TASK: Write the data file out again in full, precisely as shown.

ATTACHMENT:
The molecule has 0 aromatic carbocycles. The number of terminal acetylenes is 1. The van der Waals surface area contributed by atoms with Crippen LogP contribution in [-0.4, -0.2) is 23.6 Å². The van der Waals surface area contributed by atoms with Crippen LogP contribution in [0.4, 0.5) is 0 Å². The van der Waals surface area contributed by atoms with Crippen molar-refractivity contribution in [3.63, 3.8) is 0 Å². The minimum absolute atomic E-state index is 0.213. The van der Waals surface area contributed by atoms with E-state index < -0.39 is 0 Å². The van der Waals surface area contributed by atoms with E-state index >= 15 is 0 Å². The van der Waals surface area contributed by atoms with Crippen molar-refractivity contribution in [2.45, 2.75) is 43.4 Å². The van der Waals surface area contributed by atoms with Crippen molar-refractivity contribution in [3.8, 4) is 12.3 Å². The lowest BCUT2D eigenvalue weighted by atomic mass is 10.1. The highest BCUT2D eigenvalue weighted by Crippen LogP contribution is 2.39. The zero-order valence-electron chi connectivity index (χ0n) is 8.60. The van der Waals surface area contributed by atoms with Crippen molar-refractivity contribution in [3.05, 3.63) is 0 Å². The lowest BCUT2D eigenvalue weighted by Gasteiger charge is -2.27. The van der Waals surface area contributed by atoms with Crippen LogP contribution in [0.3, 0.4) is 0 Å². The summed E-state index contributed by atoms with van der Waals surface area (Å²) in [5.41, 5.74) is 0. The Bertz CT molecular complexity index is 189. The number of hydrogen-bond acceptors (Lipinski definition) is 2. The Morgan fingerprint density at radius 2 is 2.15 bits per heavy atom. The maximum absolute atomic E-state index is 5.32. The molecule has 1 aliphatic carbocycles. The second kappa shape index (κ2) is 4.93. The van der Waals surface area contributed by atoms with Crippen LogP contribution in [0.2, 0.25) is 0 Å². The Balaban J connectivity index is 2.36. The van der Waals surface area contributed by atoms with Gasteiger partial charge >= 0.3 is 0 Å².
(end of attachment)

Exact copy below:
The molecule has 0 aromatic carbocycles. The number of terminal acetylenes is 1. The van der Waals surface area contributed by atoms with Crippen LogP contribution in [-0.4, -0.2) is 23.6 Å². The van der Waals surface area contributed by atoms with Crippen LogP contribution in [0.4, 0.5) is 0 Å². The van der Waals surface area contributed by atoms with Crippen molar-refractivity contribution in [3.63, 3.8) is 0 Å². The minimum absolute atomic E-state index is 0.213. The van der Waals surface area contributed by atoms with E-state index < -0.39 is 0 Å². The van der Waals surface area contributed by atoms with E-state index >= 15 is 0 Å². The van der Waals surface area contributed by atoms with Crippen molar-refractivity contribution in [2.45, 2.75) is 43.4 Å². The van der Waals surface area contributed by atoms with Crippen molar-refractivity contribution in [3.8, 4) is 12.3 Å². The lowest BCUT2D eigenvalue weighted by atomic mass is 10.1. The highest BCUT2D eigenvalue weighted by Crippen LogP contribution is 2.39. The zero-order valence-electron chi connectivity index (χ0n) is 8.60. The van der Waals surface area contributed by atoms with Crippen molar-refractivity contribution in [3.05, 3.63) is 0 Å². The lowest BCUT2D eigenvalue weighted by Gasteiger charge is -2.27. The van der Waals surface area contributed by atoms with Crippen LogP contribution in [0.3, 0.4) is 0 Å². The summed E-state index contributed by atoms with van der Waals surface area (Å²) in [5.41, 5.74) is 0. The Bertz CT molecular complexity index is 189. The number of hydrogen-bond acceptors (Lipinski definition) is 2. The Morgan fingerprint density at radius 2 is 2.15 bits per heavy atom. The maximum absolute atomic E-state index is 5.32. The molecule has 1 aliphatic carbocycles. The second kappa shape index (κ2) is 4.93. The van der Waals surface area contributed by atoms with Crippen LogP contribution in [0.2, 0.25) is 0 Å². The Balaban J connectivity index is 2.36. The van der Waals surface area contributed by atoms with Gasteiger partial charge >= 0.3 is 0 Å².